It is not in vain to rely upon the divine providence, which owns and blesses honest humble diligence. Those that find men whom they deal with unjust and unkind shall not find God so, but, some way or other, he will recompense the injured, and be a good pay-master to those that commit their cause to him.

Now Jacob's contrivances were,

1. To set peeled sticks before the cattle where they were watered, that, looking much at those unusual partly-coloured sticks, by the power of imagination they might bring forth young ones in like manner party-coloured (Genesis 30:37-39).

2. When he began to have a stock of ring-straked and brown, he contrived to set them first, and to put the faces of the rest towards them, with the same design as in the former contrivance; but would not let his own, that were motley-coloured, look at Laban's that were of one colour (Genesis 30:40).

3. When he found that his project succeeded, through the special blessing of God upon it, he contrived, by using it only with the stronger cattle, to secure to himself those that were most valuable, leaving the feebler to Laban (Genesis 30:41-42). Thus Jacob increased exceedingly (Genesis 30:43), and grew very rich in a little time. This success of his policy, it is true, was not sufficient to justify it, if there had been any thing fraudulent or unjust in it, which we are sure there was not, for he did it by divine direction (Genesis 31:12); nor was there any thing in the thing itself but the honest improvement of a fair bargain, which the divine providence wonderfully prospered, both in justice to Jacob whom Laban had wronged and dealt harshly with and in pursuance of the particular promises made to him of the tokens of the divine favour, Note, Those who, while their beginning is small, are humble and honest, are in a likely way to see their latter end greatly increasing. He that is faithful in a little shall be entrusted with more. He that is faithful in that which is another man's shall be entrusted with something of his own. Jacob, who had been a just servant, became a rich master.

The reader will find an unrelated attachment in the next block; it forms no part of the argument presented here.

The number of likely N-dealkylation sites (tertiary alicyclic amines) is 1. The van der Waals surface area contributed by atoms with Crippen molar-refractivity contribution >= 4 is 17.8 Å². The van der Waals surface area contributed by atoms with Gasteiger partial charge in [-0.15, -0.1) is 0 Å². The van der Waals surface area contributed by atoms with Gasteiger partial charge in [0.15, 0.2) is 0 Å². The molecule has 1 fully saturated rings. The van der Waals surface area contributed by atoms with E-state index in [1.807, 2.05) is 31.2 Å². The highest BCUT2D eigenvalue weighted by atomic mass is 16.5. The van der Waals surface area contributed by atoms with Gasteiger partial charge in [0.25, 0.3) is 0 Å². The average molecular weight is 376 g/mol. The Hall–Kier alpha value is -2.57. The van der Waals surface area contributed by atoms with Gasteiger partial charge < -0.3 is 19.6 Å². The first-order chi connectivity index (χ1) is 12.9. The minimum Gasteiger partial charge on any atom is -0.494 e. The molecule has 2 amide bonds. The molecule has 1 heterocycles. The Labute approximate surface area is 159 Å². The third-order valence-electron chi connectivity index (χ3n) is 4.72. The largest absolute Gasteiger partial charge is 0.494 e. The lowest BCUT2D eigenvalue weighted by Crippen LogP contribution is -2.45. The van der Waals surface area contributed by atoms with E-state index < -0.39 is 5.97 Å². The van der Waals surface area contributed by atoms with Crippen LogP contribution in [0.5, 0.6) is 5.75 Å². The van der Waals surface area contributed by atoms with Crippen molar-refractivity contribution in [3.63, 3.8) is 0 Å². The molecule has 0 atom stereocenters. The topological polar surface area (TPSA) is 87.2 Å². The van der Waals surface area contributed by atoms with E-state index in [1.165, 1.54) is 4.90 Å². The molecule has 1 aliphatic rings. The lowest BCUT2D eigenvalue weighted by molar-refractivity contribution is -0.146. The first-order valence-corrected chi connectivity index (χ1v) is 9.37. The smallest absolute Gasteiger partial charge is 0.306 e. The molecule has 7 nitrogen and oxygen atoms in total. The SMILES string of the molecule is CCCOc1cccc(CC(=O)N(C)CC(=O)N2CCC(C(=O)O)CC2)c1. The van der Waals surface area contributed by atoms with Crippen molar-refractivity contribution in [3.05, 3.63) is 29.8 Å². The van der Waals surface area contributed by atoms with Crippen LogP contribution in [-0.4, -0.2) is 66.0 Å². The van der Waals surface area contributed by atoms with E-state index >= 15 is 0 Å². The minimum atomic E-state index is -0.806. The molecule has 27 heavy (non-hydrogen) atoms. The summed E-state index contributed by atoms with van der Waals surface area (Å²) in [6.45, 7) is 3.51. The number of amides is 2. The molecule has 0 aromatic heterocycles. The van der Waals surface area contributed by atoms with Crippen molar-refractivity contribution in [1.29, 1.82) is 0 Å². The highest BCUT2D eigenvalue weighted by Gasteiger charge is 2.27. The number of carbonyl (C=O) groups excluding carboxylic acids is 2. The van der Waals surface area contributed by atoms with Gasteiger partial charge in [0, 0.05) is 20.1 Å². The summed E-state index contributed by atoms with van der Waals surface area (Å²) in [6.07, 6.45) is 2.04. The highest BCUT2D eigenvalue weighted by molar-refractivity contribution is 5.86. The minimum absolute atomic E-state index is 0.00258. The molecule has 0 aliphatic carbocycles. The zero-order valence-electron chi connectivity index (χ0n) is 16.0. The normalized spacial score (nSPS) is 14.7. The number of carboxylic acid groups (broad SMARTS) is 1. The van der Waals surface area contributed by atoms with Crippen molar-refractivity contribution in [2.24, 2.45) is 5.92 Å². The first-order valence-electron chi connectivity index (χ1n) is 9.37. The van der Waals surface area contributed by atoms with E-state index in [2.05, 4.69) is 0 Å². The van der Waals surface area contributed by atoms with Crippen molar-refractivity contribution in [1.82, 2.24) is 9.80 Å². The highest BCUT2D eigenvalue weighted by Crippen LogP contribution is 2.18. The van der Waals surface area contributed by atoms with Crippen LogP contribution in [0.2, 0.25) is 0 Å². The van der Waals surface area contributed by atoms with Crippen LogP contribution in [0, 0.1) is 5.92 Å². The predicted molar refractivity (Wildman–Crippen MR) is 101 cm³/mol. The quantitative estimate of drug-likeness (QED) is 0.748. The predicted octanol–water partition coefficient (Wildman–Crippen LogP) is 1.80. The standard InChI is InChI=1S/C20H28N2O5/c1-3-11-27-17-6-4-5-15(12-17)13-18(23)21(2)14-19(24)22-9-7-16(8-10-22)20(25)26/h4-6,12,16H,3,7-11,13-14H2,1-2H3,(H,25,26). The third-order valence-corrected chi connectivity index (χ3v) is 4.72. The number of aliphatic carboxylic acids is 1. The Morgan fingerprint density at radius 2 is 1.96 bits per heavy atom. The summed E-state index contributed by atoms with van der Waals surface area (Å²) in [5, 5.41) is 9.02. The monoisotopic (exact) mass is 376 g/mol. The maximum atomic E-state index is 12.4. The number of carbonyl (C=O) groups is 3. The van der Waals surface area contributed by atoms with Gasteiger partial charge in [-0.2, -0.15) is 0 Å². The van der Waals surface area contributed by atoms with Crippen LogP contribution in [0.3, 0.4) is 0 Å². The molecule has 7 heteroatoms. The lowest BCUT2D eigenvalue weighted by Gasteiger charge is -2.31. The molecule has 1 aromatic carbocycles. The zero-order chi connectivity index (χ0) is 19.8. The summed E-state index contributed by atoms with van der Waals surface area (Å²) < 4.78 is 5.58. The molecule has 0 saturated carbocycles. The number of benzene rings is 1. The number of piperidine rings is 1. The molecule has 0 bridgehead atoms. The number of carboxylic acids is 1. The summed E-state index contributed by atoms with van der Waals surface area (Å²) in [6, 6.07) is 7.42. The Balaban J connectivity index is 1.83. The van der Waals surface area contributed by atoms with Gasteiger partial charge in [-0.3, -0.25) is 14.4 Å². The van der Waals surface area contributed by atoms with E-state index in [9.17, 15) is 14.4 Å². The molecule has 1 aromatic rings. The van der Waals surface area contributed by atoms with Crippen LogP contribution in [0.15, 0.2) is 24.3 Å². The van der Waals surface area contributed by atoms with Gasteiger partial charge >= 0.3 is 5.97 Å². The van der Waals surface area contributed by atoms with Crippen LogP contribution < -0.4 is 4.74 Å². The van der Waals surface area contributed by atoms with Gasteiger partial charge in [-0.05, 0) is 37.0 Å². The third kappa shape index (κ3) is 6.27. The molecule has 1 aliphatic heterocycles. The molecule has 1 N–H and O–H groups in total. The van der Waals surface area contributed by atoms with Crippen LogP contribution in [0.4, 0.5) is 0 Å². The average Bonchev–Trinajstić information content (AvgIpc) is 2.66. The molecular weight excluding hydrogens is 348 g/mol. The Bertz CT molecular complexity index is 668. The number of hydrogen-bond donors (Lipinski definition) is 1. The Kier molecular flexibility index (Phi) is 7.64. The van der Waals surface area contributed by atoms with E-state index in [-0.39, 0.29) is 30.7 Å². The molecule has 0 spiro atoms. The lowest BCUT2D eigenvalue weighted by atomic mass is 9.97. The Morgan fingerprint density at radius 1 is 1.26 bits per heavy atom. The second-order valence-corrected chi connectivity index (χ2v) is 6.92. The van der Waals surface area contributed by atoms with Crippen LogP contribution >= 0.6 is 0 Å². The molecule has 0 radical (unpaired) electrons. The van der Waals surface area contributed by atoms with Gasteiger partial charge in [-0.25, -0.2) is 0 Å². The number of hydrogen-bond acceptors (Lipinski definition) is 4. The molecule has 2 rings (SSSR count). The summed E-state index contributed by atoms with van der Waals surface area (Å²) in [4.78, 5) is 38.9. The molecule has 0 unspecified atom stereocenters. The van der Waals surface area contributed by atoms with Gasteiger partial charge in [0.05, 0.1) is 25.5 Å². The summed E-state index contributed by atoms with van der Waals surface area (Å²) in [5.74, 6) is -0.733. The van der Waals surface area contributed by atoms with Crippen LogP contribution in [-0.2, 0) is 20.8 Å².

Positive examples between Believers and Believers


Deuteronomy 29:14-15, "Neither with you only do I make this covenant and this oath; But with him that standeth here with us this day before the LORD our God, and also with him that is not here with us this day:"

This agreement is made by fellow believers before the Lord.


Joshua 24:25, "So Joshua made a covenant with the people that day, and set them a statute and an ordinance in Shechem."

Here, the people solemnly promise to serve the Lord alone. Joshua calls them to witness against themselves, that they had promised to worship God alone. The people promise obedience. Joshua makes a covenant with the people and writes it in a book and sets up a stone as a memorial of it (Joshua 24:26).